Systematically whales can be separated in baleen and toothed whales. From a pedagogical point of view, it would be an advantage if the whales were exhibited according to their zoological system, i.e. the toothed whales separated from the baleen whales. However, in this exhibit toothed and baleen whales hang side by side, reflecting the fact that literally each whale was mounted in the exhibition as it was acquired. In fact it seems that the exhibition was regarded complete when the rooms were packed.
A museum has obligations to the general public, including small children, school children and adults as well as to the scientific community of students and researchers. These groups have very different requirements as to how the exhibition should be presented. A child might look for huge animals, an artist for strange and beautiful structures, while a scientist probably would like to look into scientific features, to study morphological and systematic questions.
Scientific zoological collections are normally not on public display rather they are stored and made available to scientists and students only by request. However, the whale skeleton collection is on display in addition to being part of the scientific collection of the Zoology section at the natural history museum in Bergen. In general, small to medium sized skeletons can be borrowed and are sent to research institutions all over the world. However, both the display status and size of the whale skeletons make it impossible (impractical) to disassemble and send a whale skeleton to an interested researcher.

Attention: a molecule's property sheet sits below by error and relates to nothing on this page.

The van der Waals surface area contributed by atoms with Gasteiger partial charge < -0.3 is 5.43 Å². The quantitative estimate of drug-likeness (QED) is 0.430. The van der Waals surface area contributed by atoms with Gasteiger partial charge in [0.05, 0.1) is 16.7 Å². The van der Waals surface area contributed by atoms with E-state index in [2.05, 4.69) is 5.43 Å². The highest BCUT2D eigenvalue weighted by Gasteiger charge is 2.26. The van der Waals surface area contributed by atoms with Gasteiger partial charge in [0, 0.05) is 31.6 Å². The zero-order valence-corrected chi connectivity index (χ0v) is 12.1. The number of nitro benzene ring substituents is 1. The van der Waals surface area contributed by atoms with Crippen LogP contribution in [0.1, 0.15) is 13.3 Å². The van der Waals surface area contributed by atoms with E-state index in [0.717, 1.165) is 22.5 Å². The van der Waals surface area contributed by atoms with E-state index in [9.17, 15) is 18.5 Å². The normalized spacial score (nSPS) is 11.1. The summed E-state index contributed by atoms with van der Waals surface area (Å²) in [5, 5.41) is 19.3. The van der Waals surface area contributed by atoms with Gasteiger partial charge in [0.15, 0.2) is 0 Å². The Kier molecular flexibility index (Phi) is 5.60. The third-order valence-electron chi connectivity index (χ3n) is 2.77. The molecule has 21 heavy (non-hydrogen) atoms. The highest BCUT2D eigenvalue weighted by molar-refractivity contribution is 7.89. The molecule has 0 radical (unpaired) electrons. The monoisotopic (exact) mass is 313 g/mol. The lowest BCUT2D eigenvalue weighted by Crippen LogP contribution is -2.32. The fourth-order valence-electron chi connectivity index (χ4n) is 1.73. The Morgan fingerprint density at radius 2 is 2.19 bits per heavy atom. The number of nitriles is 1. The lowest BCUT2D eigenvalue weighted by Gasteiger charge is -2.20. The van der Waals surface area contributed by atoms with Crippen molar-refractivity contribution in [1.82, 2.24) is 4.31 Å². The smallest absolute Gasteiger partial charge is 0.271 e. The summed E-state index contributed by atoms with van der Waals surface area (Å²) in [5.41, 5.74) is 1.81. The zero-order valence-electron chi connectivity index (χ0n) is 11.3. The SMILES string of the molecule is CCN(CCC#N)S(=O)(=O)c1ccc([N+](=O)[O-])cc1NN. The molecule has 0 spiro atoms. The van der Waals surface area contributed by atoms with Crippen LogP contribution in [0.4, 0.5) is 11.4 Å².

Today the collection is believed to be the largest of its kind in the world, offering researchers, students, and the general public a unique opportunity for morphological, molecular, and general study of whales. The study of whales requires a high degree of international cooperation, since both skeletons and live animals are relatively few and spread throughout the world. This collection lies in a small city, geographically far from other marine study centers and museums.
Since travel is expensive and the exchange of whale skeletons is not practical, the museum is exploring possibilities of using the Internet as a tool to present the collection to an international audience, support research, advertise the collection and hopefully to substitute for some of the current travel to the sites of the skeletons.
Design framework for the Virtual Whale Exhibit
The basic objective for the virtual exhibit is to present the historic exhibit and provide both pedagogic and research presentations of the individual whales in the collection to a wide audience that includes researchers, students, and the general public.
Filming the whale collection for Web presentation is a challenge, due to the size of the skeletons and the physical layout of the whale collection, which includes overlapping skeletons and shares space with specimens of seals, fish and marine invertebrates. As shown in Figure 1, only part of the exhibit and/or part the larger skeletons can be captured in one image. In the center-left of this image, we see the head and ribs of the 24m (80ft) blue whale, while on the right we can see the ribs and fins of a 18.5m (62ft) Fin whale followed by the tail of a 13.5m (45ft) Humpback whale. Therefore, some form for video will be necessary for presentation of the largest skeletons.